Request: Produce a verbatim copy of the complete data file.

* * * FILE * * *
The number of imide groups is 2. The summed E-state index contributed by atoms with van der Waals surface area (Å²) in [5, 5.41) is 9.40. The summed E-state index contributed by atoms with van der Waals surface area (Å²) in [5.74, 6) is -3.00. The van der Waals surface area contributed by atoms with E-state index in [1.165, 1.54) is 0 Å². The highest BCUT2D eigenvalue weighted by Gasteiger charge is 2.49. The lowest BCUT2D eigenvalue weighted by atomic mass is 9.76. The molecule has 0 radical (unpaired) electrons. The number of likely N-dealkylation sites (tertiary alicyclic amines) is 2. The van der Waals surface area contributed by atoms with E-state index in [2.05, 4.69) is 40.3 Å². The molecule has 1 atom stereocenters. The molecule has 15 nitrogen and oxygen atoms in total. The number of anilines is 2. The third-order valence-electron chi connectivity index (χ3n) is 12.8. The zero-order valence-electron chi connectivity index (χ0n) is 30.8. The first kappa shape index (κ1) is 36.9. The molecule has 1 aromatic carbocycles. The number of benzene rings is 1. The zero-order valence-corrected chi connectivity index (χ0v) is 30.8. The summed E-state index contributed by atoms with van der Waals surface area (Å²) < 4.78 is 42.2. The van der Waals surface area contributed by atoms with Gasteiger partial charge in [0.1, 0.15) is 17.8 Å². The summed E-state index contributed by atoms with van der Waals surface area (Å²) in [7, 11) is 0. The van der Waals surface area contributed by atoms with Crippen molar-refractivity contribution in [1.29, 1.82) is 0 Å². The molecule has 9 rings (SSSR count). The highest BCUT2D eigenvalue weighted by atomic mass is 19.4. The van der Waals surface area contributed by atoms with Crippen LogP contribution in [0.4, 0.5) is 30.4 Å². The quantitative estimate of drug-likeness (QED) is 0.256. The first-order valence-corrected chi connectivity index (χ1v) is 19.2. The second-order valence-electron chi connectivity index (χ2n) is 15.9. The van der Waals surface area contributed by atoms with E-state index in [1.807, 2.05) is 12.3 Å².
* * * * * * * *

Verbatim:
The number of imide groups is 2. The summed E-state index contributed by atoms with van der Waals surface area (Å²) in [5, 5.41) is 9.40. The summed E-state index contributed by atoms with van der Waals surface area (Å²) in [5.74, 6) is -3.00. The van der Waals surface area contributed by atoms with E-state index in [1.165, 1.54) is 0 Å². The highest BCUT2D eigenvalue weighted by Gasteiger charge is 2.49. The lowest BCUT2D eigenvalue weighted by atomic mass is 9.76. The molecule has 0 radical (unpaired) electrons. The number of likely N-dealkylation sites (tertiary alicyclic amines) is 2. The van der Waals surface area contributed by atoms with E-state index in [2.05, 4.69) is 40.3 Å². The molecule has 1 atom stereocenters. The molecule has 15 nitrogen and oxygen atoms in total. The number of anilines is 2. The third-order valence-electron chi connectivity index (χ3n) is 12.8. The zero-order valence-electron chi connectivity index (χ0n) is 30.8. The first kappa shape index (κ1) is 36.9. The molecule has 1 aromatic carbocycles. The number of benzene rings is 1. The zero-order valence-corrected chi connectivity index (χ0v) is 30.8. The summed E-state index contributed by atoms with van der Waals surface area (Å²) < 4.78 is 42.2. The van der Waals surface area contributed by atoms with Gasteiger partial charge in [0.1, 0.15) is 17.8 Å². The summed E-state index contributed by atoms with van der Waals surface area (Å²) in [7, 11) is 0. The van der Waals surface area contributed by atoms with Crippen molar-refractivity contribution in [1.29, 1.82) is 0 Å². The molecule has 9 rings (SSSR count). The highest BCUT2D eigenvalue weighted by atomic mass is 19.4. The van der Waals surface area contributed by atoms with Crippen LogP contribution in [0.4, 0.5) is 30.4 Å². The quantitative estimate of drug-likeness (QED) is 0.256. The first-order valence-corrected chi connectivity index (χ1v) is 19.2. The second-order valence-electron chi connectivity index (χ2n) is 15.9. The van der Waals surface area contributed by atoms with E-state index in [1.807, 2.05) is 12.3 Å².